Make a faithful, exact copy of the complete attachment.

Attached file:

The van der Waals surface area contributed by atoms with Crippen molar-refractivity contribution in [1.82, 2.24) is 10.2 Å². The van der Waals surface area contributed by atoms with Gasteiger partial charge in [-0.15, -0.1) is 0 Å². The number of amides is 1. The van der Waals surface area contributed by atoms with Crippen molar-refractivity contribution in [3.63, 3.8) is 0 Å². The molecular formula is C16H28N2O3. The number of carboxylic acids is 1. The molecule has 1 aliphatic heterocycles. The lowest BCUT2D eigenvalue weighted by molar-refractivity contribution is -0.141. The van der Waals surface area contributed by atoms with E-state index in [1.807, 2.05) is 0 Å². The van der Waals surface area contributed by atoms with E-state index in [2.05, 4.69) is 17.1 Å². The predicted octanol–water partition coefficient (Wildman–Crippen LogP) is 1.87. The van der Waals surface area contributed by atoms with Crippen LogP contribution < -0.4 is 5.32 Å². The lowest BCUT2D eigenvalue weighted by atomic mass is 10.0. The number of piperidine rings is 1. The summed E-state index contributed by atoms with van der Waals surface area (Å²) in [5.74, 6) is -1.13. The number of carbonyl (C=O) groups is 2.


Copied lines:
The van der Waals surface area contributed by atoms with Crippen molar-refractivity contribution in [1.82, 2.24) is 10.2 Å². The van der Waals surface area contributed by atoms with Gasteiger partial charge in [-0.15, -0.1) is 0 Å². The number of amides is 1. The van der Waals surface area contributed by atoms with Crippen molar-refractivity contribution in [3.63, 3.8) is 0 Å². The molecular formula is C16H28N2O3. The number of carboxylic acids is 1. The molecule has 1 aliphatic heterocycles. The lowest BCUT2D eigenvalue weighted by molar-refractivity contribution is -0.141. The van der Waals surface area contributed by atoms with E-state index in [1.807, 2.05) is 0 Å². The van der Waals surface area contributed by atoms with E-state index in [2.05, 4.69) is 17.1 Å². The predicted octanol–water partition coefficient (Wildman–Crippen LogP) is 1.87. The van der Waals surface area contributed by atoms with Crippen LogP contribution < -0.4 is 5.32 Å². The lowest BCUT2D eigenvalue weighted by atomic mass is 10.0. The number of piperidine rings is 1. The summed E-state index contributed by atoms with van der Waals surface area (Å²) in [5.74, 6) is -1.13. The number of carbonyl (C=O) groups is 2.